From the recipient’s point of view, the past is intrusive. It can be soothing, but not for very long and only at the cost of ignoring its terrible misery and destruction. The history that presents us these quandaries is not merely a propaedeutic to metaphysics. We find that it is history the aggressor. Apart from our fantasies about history, we fight history. We fight over it, and we fight against its influence. In order to be inspired by it—that is, by what past actors have done—we have to fight a way through the difficulties of temporal distance, through the complexities of their circumstances, and through feelings about our own freedom or independence. In this sense, historical experience, whether it comes from disciplinary research or from other ways of engagement, is a battle. And, in turn, by battling with the past we intrude into it. Aggressor history rouses our counter-attack strategy of intrusion into the past. As much as we ‘love’ and enjoy history, it is absolutely necessary to realize that we fight its awful burden. It attacks with its puzzles and invades with its unending causality; we defend with research or data, we counter-attack with theory. The motive for those who hate history and reject the past is deep down close to the motive for those who study and cultivate it.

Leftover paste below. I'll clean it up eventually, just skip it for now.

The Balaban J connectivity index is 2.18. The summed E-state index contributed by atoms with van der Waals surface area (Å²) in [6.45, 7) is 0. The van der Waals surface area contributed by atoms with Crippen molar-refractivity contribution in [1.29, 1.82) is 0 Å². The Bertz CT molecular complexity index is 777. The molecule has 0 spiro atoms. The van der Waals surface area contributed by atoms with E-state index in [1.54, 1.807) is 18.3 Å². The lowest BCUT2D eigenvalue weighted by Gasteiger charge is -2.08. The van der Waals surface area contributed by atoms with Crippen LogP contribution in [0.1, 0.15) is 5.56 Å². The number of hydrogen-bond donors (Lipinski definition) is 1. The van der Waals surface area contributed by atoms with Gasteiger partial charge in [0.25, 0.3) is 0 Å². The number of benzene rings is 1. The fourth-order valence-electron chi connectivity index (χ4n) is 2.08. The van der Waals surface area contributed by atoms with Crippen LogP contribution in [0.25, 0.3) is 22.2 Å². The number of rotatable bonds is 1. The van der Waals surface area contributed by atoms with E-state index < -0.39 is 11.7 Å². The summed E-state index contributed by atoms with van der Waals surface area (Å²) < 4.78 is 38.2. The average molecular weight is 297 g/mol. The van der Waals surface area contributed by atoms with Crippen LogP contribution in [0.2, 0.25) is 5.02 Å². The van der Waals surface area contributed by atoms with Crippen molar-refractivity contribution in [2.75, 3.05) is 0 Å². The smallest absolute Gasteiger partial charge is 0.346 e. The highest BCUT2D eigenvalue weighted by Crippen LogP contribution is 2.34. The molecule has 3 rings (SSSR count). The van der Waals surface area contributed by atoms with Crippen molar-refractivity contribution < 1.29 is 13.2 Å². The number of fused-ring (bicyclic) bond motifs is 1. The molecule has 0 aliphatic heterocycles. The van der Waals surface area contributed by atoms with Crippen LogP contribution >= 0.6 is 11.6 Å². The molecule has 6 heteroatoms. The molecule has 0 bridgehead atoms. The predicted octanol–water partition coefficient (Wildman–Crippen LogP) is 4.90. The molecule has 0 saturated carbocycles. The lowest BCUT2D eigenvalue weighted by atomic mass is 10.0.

— Bennett Gilbert, A Personalist Philosophy of History (London and New York: Routledge, 2019), 28